First of all, I apologize for the delay in seeing this movie. It was only playing in northern Jersey and I never got a chance to go up there. Then the movie came out on dvd and I completely forgot and when I did buy it, I didn't get a chance to watch it until this weekend. On the bright side, me and the baby made a day of it and enjoyed it very much. I have photos of her with the dvd case whilst wearing a Misfits onesie I might be allowed to post later. We enjoyed it thoroughly.

Coming in a much lower budget and without any real name actors, Diary of the Dead takes a look at the living dead outbreak through the eyes of a documentary filmmaker. We start out with the director and his crew filming a horror movie. When they take a break, they hear on the news that all hell is breaking loose with the dead coming back to life. They hightail it onto the road and start heading home. It doesn't take long before they find their first zombie and the crew finds themselves documenting the zombies and humanity at each other's throats. They encounter looters, survivors, military men gone bad and of course, zombies--filming all the while.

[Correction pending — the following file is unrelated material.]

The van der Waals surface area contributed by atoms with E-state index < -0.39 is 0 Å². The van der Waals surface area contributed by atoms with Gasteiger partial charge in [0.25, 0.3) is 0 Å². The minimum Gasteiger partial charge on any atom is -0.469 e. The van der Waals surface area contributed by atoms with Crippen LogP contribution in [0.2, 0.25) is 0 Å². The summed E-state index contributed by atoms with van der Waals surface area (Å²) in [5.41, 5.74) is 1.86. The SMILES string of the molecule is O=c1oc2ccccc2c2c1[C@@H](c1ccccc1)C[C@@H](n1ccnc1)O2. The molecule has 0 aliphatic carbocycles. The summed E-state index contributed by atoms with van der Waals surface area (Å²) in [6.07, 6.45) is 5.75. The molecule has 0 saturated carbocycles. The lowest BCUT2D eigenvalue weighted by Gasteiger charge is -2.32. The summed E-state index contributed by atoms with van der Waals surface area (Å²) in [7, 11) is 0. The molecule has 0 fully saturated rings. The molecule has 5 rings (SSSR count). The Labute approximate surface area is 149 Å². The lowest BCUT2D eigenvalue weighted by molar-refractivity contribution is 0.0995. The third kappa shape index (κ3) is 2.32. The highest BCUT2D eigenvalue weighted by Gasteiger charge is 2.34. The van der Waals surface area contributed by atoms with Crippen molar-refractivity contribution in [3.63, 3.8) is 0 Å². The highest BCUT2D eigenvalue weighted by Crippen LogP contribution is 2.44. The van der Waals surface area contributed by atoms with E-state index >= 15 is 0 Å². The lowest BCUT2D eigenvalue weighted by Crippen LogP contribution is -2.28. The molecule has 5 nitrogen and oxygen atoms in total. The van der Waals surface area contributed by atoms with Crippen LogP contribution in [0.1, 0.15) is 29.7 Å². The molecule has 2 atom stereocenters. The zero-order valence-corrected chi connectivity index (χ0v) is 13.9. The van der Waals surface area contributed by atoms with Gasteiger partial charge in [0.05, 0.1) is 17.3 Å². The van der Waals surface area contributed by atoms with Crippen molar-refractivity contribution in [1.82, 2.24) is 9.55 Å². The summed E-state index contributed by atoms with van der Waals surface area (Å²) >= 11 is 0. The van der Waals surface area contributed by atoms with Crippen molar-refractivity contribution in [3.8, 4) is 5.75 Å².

Done completely in documentary style with one camera at first and then a second as they progress, the film captures what you might expect a zombie outbreak to be if done in a more realistic style. Unlike the year's earlier documentarian effort, Cloverfield, Diary of the Dead manages to keep the action in frame and crystal clear, capturing every gory moment. The acting is done well, with several standouts such as the drunken film professor accompanying them on their endeavor.